And when he had turned to find Jem, to share his fear with the only other person in the world who loved Tessa as much as he did — Jem had been gone, back to the Silent City on the orders of the Brothers. Gone without even a word of goodbye.
Though Cecily had tried to soothe him, Will had been angry — angry with Jem, and even, over the ensuing days, with Charlotte, for allowing Jem to become a Silent Brother, though he knew that was unfair: that it had been Jem’s choice and the only way to keep him alive. His anger had not been helped by his panicked worry over Tessa: though her physical injuries were minor, the shock to her system of what she had done had been great, and so was her pain. He had sat with her, on and off for days, taking her hand, begging her to wake up and see him, until Charlotte had had to rouse him from where he had fallen asleep half-sprawled across her bed.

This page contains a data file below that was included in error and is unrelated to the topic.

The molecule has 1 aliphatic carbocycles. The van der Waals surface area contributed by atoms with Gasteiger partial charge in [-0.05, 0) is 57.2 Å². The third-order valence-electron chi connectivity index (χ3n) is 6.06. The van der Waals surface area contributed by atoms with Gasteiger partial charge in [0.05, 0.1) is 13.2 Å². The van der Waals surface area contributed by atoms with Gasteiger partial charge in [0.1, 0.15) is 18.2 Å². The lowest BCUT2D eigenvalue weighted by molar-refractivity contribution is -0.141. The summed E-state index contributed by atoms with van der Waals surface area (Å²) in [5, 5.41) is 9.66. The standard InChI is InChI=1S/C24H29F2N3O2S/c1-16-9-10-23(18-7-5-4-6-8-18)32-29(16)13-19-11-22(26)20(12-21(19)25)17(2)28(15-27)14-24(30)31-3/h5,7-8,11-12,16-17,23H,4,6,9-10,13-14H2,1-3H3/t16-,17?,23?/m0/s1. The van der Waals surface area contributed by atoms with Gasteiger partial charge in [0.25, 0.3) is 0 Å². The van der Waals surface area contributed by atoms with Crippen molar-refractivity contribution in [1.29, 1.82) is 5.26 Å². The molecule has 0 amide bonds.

Will stared at Jem now, hard enough to bore a hole through his head, but though Jem’s hood was down, exposing his face, he was looking away from Will determinedly. His hair had begun to return to its original dark color: the dark was mixed with the silver, strand beside strand, and his eyelashes were black again, too, and brushed against the runes on his cheeks when he lowered his eyes.
They were runes only the Silent Brothers bore: they looked to Will like injuries, like gashes across Jem’s face. He felt sick inside.
Charlotte, said Brother Enoch, and held out his hand: there was a letter, sealed with the seal of the Council. I have brought a message for you.
Charlotte looked at him in bewilderment. “The Silent Brothers do not deliver letters.”
This letter is of grave importance. It is imperative that you read it now.